One of the main issues with any type of remote control product is its reliance on the user to set up proper security. PcAnywhere has some interesting security features in version 10.5, including a mandatory password and the ability to encode host and remote objects -- no code, no connection. The vendor indicates that it can do NT authentication and pcAnywhere authentication (but do not define the algorithm), LDAP, HTTP, HTTPS, FTP, Novel and Active Directory. For encryption: pcAnywhere encryption, Symantec encryption and public key encryption. I am always suspicious of proprietary security algorithms. Public key encryption, of course, can be very good, and there are industry standards.
One of the large issues here is that security must be configured, and administrators must choose and use strong passwords. Some earlier version of this product did not require a password, and many people did not set one. Terminal Services in administrator mode (Remote Desktop Administration on Windows 2003) only allows administrators access and uses Windows integrated authentication (you always needed a password -- but, of course, you could set a blank one). Three encryption levels can be set (including 128-bit encryption post-Windows 2000 SP2). If you wish, you can provide the additional security of using smart cards for Terminal Server access and/or use a VPN to further authenticate, encrypt and manage remote access to your computers.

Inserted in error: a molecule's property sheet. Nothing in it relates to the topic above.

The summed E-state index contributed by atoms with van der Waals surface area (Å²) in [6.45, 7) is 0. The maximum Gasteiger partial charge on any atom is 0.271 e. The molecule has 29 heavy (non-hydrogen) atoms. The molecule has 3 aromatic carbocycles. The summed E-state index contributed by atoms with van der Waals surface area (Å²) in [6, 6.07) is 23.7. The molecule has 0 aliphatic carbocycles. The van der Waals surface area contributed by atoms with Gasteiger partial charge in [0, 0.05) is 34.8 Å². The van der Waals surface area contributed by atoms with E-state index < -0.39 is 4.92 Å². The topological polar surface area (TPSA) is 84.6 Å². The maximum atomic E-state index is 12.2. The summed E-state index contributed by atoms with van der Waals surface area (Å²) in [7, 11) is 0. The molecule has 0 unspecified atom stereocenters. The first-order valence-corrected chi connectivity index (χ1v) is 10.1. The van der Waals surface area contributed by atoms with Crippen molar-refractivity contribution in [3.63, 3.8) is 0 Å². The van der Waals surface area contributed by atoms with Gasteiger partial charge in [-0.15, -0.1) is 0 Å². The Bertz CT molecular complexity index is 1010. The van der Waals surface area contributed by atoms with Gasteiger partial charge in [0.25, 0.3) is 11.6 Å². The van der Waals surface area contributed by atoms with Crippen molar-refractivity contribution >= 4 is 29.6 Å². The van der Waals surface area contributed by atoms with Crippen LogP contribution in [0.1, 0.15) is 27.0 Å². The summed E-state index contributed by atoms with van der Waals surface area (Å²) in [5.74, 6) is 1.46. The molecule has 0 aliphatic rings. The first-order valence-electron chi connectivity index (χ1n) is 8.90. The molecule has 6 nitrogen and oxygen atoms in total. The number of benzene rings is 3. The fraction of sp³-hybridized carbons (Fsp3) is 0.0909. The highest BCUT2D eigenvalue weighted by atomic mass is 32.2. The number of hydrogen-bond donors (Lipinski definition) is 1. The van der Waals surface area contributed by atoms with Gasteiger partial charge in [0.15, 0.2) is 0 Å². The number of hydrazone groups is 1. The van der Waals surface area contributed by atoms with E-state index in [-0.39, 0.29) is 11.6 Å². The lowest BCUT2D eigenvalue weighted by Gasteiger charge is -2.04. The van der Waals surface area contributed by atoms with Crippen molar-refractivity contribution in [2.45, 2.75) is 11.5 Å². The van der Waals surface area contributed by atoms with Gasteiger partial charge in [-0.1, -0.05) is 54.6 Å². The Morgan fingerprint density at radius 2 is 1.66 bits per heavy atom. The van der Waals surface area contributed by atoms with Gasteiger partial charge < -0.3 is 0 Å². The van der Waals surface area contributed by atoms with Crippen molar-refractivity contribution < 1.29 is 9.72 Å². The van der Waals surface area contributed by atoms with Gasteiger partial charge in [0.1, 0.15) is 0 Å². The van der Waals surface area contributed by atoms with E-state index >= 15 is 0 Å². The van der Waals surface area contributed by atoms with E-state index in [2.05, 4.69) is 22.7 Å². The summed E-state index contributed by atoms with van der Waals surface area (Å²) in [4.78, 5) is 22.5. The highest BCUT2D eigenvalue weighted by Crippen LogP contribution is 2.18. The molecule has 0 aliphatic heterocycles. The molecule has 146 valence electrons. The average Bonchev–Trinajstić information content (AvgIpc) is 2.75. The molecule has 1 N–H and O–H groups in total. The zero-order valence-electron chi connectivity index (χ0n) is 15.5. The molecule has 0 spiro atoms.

My preference is to use the tool that I have -- Terminal Services -- but you will need to do some additional evaluation. Cost, as you mention, may weigh high on your list. I don't see any security benefit to using pcAnywhere over Terminal Services, and I do see a large cost difference.
This was first published in February 2003